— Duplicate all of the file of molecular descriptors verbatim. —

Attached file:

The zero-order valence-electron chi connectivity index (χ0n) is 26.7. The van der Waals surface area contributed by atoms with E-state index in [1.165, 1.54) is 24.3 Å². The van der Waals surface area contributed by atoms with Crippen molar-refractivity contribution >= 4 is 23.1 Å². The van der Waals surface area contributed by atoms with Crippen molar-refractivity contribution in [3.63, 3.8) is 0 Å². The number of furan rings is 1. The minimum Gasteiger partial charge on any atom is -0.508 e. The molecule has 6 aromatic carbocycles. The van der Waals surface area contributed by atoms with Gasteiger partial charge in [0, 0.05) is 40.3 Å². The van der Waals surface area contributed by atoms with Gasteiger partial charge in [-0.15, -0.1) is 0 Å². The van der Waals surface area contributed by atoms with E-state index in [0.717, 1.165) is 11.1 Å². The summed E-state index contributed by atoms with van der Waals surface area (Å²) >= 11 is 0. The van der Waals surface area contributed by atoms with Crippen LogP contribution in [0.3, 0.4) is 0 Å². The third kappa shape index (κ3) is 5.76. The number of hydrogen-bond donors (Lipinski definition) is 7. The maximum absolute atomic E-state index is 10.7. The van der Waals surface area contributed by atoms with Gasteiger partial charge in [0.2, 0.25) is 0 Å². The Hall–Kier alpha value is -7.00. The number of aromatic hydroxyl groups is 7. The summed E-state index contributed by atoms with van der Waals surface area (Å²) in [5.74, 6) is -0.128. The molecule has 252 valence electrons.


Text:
The zero-order valence-electron chi connectivity index (χ0n) is 26.7. The van der Waals surface area contributed by atoms with E-state index in [1.165, 1.54) is 24.3 Å². The van der Waals surface area contributed by atoms with Crippen molar-refractivity contribution >= 4 is 23.1 Å². The van der Waals surface area contributed by atoms with Crippen molar-refractivity contribution in [3.63, 3.8) is 0 Å². The number of furan rings is 1. The minimum Gasteiger partial charge on any atom is -0.508 e. The molecule has 6 aromatic carbocycles. The van der Waals surface area contributed by atoms with Gasteiger partial charge in [0, 0.05) is 40.3 Å². The van der Waals surface area contributed by atoms with Gasteiger partial charge in [-0.15, -0.1) is 0 Å². The van der Waals surface area contributed by atoms with E-state index in [0.717, 1.165) is 11.1 Å². The summed E-state index contributed by atoms with van der Waals surface area (Å²) >= 11 is 0. The van der Waals surface area contributed by atoms with Crippen LogP contribution in [0.3, 0.4) is 0 Å². The third kappa shape index (κ3) is 5.76. The number of hydrogen-bond donors (Lipinski definition) is 7. The maximum absolute atomic E-state index is 10.7. The van der Waals surface area contributed by atoms with Gasteiger partial charge in [0.2, 0.25) is 0 Å². The Hall–Kier alpha value is -7.00. The number of aromatic hydroxyl groups is 7. The summed E-state index contributed by atoms with van der Waals surface area (Å²) in [5.74, 6) is -0.128. The molecule has 252 valence electrons.